Refund abuse happens when a buyer returns an item purchased from your store and requests a refund, but then never sends back the item or even receives it in the first place. This type of fraud can be hard to spot because there's no way to catch the buyer red-handed.
This is one of the most common types of Shopify fraud, and it's on the rise. It involves criminals stealing credit card details and using them to make unauthorized purchases or sell them on the dark web for a profit.
And if the order is placed via channels like PayPal, where it becomes difficult for a merchant to update an order tracking in real-time, there are more chargebacks.
Account takeover fraud is when a criminal takes over an existing customer account, typically by obtaining the password or other authentication information. The criminal then uses the account to make purchases.
Account takeovers typically occur when criminals gain access to legitimate accounts, either by guessing or brute-forcing passwords or by obtaining login credentials through phishing attacks and other methods. The attackers then use the stolen accounts to make unauthorized purchases.
This is when someone uses a promo code or other offer without actually having any intention of buying anything from your store. They could be using it as a way to get something for free or to test out products without paying for them.
It's also common for people to sign up for an account with your company just to get access to freebies and discounts.
This type of fraud is difficult to detect, but it can be prevented by setting up a rule that requires customers to spend more than a certain amount before they can apply a coupon code.
Triangulation fraud is a type of eCommerce fraud where the customer orders from a marketplace like Amazon and receives a fake or no product at all. Here a scammer acts as a middleman between the brand and the customer and pockets the money.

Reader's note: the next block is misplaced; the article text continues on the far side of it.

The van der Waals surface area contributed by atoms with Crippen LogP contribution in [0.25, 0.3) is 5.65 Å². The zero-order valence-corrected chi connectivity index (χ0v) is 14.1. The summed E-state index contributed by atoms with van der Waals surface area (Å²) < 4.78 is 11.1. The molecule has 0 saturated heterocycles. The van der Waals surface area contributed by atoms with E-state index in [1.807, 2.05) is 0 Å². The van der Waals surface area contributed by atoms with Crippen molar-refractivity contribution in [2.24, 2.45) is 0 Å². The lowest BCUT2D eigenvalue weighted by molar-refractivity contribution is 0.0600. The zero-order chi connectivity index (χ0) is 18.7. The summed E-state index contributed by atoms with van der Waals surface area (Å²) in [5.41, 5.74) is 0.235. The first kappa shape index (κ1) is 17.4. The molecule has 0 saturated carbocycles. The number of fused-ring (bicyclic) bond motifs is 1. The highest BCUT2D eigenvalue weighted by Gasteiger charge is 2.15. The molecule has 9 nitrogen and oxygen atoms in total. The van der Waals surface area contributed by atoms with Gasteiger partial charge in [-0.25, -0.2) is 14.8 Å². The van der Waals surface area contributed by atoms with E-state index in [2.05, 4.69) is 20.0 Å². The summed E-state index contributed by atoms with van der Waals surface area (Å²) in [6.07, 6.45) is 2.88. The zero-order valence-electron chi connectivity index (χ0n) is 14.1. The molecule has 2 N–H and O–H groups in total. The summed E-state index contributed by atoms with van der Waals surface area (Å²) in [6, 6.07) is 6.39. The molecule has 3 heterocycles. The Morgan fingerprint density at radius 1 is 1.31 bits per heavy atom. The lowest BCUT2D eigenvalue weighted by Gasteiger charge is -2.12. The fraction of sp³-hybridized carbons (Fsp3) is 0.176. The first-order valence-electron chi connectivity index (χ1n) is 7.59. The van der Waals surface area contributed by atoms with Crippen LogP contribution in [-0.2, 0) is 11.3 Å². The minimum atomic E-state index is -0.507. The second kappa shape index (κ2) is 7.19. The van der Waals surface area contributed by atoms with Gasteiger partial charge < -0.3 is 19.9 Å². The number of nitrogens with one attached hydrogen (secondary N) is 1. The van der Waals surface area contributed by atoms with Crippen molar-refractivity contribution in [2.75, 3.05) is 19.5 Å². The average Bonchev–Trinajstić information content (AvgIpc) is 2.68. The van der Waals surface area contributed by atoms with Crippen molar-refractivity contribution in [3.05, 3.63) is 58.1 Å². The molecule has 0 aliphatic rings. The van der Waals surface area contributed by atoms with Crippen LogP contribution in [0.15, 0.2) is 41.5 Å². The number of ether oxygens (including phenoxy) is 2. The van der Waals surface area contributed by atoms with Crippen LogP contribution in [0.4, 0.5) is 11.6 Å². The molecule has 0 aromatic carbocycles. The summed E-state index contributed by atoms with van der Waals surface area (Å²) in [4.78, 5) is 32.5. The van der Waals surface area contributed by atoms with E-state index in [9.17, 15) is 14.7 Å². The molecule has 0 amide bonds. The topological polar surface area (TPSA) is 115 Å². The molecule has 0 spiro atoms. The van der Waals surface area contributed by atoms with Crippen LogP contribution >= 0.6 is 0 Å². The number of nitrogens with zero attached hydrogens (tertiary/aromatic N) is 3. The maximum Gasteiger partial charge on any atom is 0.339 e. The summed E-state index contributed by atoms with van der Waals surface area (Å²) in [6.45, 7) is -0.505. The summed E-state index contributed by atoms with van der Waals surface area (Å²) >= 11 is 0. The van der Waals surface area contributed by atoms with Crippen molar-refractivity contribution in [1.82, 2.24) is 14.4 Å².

Usually, the customers are not aware of this and it can adversely affect the reputation of a brand.
Shopify fraud prevention is a process of identifying, investigating, and preventing fraudulent orders from being processed. Shopify fraud prevention is an essential part of the e-commerce operation, as it can save you time and money.
Over 40% of businesses say fraud slows their business expansion and innovation. However, only 34% of retailers are actively investing in fraud prevention and mitigation.
Shopify fraud prevention is something that must be considered when your online store has been set up. You should have a clear idea of how much money you are willing to lose in case of fraud so that you can calculate the right spending limits on different areas of your business.
Sometimes there are simple clues that you pick up to detect an eCommerce fraud. For instance, the zip code might not be from the state mentioned, or the IP address is different from what the email says.
If someone places an order from a location that is not commonly used by customers then it could be considered suspicious activity. If you have enough data from past orders to compare them to the new ones, then you can build a machine learning model that can predict which orders are likely to be fraudulent and block them before they're confirmed by your customer.